The enactment of SB 1127 also increased possible penalty claims relating to the unreasonable denial of claims made by certain safety officers who qualify for presumptions of injury contained within Labor Code sections 3212 to 3212.85 and 3212.9 to 3213.2, which includes cancer, hernia, heart trouble, pneumonia, blood-borne infections, meningitis, tuberculosis, and low back (for peace officers wearing a duty belt). Under Labor Code section 5414.3(a), the penalty is now five times the amount of the benefits unreasonably delayed with a cap of $50,000. The WCAB does not have discretion when determining the amount. The language of Labor Code section 5414.3(a) is clear that the penalty “shall” be five times the amount of unreasonably delayed benefits, up to $50,000. Of course, the WCAB still has discretion to determine whether a claim denial was unreasonable.

It is important to note this penalty applies to all injuries under Labor Code section 3212 and 3213.2, not just injuries on or after January 1, 2023.

Under Labor Code section 5402(b)(2), the timeframe for denying a claim for statutorily presumptive injuries to firefighters, peace officers and first responders was shortened from 90 days to 75 days. This reduced investigation period went into effect on January 1, 2023 and did not retroactively apply.

When an injury claim falls under one of the various presumptions, as with all claims, the employer has a duty to investigate in good faith. (Ramirez v. Workers’ Comp. Appeals Bd. (1970) 10 Cal.App.3d 227; Cal. Code Regs., §10109.)  With respect to delaying or denying payment, there must be “genuine doubt from a medical or legal standpoint as to liability for benefits” and “the burden is on the employer or carrier to show substantial evidence of the basis for doubt.”  (Bekins Moving & Storage Co. v. Workers’ Comp. Appeals Bd. (1980) 103 Cal.App. 3d 675, 681 [citations omitted].)  All of these presumptions are rebuttable and “may be controverted by other evidence,” which is often a challenging path for an employer.  The legal liability in presumption cases is often something that cannot be challenged.  Instead, it is a dispute over the medical benefits that are at issue.  For example, while broad, the presumptions relating to “heart trouble” require the existence of actual heart trouble, not simply hypertension. (See, e.g., Palmier v. WCAB (1991) 56 Cal.Comp.Cases 287, 288; see also Parish v. County of Ventura (1989) 210 Cal.App. 3d 92, 97–98 [discussing the breadth of the definition of heart trouble].)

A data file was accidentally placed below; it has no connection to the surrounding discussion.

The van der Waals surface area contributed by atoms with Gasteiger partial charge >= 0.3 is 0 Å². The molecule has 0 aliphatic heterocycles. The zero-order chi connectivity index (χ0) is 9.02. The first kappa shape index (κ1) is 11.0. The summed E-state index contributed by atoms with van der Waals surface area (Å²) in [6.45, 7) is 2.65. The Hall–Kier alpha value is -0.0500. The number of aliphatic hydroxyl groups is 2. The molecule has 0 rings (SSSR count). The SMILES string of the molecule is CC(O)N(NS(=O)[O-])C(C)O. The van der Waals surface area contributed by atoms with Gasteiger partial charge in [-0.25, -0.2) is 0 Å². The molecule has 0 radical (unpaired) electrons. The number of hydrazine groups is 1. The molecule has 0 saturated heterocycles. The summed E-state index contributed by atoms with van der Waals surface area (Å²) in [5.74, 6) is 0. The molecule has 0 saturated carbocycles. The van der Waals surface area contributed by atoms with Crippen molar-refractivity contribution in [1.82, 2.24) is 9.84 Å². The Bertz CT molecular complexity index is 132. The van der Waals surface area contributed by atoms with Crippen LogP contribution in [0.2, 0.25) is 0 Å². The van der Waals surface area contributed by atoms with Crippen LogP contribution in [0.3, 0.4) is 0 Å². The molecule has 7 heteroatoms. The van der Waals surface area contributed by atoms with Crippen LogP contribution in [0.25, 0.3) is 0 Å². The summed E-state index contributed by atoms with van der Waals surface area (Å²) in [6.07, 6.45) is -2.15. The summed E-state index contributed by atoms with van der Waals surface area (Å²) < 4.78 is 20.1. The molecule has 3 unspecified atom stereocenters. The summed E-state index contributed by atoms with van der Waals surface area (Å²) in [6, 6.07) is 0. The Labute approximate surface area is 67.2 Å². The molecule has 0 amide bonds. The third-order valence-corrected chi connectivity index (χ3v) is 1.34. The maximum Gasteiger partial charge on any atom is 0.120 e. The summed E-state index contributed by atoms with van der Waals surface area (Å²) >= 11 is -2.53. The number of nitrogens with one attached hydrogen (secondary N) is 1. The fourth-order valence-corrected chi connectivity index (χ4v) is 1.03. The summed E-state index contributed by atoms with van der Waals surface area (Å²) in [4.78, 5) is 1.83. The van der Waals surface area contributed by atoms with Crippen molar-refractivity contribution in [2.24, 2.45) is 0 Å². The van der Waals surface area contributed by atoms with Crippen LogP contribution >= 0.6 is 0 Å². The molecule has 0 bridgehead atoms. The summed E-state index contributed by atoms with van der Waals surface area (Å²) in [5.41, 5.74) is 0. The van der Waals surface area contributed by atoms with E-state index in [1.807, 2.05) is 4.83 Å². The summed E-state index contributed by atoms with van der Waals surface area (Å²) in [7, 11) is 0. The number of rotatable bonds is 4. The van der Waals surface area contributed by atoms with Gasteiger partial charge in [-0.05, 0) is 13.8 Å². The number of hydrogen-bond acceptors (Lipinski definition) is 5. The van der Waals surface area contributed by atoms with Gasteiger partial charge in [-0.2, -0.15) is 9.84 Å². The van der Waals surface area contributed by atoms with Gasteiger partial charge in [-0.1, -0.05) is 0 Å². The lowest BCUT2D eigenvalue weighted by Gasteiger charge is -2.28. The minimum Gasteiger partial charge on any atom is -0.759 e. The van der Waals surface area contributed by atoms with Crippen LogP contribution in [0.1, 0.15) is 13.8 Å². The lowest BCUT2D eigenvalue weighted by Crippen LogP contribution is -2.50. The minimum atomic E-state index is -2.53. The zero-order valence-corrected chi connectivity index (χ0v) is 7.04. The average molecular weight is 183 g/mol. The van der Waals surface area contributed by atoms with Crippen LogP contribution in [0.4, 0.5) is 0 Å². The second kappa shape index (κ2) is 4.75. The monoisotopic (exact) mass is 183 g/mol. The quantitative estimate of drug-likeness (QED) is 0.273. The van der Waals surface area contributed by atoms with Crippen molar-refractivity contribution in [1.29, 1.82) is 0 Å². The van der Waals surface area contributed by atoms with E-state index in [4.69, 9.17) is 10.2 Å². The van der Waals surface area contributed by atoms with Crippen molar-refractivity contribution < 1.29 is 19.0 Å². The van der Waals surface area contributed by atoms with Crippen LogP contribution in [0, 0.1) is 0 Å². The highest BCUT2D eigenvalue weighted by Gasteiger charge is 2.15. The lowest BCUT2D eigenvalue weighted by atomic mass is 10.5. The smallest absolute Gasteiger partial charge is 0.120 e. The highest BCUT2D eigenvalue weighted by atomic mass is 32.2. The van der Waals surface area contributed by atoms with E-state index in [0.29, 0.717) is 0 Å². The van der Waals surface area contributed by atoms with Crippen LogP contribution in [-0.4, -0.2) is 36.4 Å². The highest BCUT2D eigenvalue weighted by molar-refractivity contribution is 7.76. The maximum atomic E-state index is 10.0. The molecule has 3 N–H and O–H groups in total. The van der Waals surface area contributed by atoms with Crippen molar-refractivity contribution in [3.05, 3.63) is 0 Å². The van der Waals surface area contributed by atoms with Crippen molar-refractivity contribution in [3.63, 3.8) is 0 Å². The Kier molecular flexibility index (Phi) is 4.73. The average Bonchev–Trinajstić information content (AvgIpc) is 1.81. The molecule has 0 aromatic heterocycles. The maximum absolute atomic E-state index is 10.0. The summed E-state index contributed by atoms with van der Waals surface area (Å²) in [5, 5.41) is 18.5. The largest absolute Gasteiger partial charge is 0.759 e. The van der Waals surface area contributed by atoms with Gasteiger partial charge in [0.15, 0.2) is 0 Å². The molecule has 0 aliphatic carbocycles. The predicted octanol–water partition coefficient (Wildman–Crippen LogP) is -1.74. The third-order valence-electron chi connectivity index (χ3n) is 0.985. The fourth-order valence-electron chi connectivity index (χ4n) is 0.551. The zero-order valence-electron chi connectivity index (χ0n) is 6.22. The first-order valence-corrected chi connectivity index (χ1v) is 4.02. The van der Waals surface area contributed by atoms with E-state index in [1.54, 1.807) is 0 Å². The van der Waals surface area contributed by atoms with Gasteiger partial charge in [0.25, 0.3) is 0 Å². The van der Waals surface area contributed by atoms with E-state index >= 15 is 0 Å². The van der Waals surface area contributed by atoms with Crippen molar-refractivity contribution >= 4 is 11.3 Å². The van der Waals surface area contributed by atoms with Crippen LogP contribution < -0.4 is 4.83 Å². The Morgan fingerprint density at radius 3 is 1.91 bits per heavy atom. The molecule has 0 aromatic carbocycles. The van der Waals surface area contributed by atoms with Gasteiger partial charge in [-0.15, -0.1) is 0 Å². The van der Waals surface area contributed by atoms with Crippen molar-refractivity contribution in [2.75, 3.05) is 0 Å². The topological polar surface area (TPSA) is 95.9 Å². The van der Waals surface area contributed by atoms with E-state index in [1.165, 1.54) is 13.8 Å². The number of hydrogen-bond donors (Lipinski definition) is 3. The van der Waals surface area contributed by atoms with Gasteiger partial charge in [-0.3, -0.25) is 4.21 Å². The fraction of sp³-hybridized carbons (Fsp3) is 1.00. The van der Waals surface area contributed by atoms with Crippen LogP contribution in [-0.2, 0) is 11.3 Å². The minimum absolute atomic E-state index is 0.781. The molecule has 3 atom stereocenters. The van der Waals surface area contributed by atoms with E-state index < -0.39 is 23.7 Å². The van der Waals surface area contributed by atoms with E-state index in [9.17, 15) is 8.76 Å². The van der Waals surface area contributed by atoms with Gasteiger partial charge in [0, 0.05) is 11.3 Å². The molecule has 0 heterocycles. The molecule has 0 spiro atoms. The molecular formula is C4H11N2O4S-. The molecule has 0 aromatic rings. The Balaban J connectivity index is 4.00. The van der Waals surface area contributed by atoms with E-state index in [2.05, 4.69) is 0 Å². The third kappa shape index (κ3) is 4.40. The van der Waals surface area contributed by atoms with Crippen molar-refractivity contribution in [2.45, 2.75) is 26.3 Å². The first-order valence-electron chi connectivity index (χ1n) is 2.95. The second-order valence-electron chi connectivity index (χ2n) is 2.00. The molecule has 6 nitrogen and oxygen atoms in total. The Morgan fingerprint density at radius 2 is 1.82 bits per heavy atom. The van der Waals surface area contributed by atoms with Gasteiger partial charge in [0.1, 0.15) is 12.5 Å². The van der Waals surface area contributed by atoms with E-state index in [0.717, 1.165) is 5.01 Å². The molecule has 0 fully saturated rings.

A typical workers’ compensation case will entail a discussion with the injured employee (by way of deposition or an interview by the claims adjuster), followed by obtainment of records for prior treatment received by the employee, if any.  Typically, specific injury claims, whether they fall under a presumption or not, are readily accepted.  (Assem. Com. on Insurance, Rep. on Sen. Bill 1127 (2021-2022 Reg. Sess.), as amended June 13, 2022, at p. 4 [citing CWCI and RAND, noting more than 90% of all workers’ compensation claims and requests for medical treatment are approved].)   However, complicated medical cases involving heart trouble  or cancer  often require a more extensive investigation to determine if the condition actually exists and to determine the causative factors for the alleged condition.  It is often difficult to investigate these more complicated claims within the previously allotted 90 days, and will therefore be even more difficult with the shortened timeframe of 75 days, particularly as these types of claims require a medical-legal evaluation to determine causation.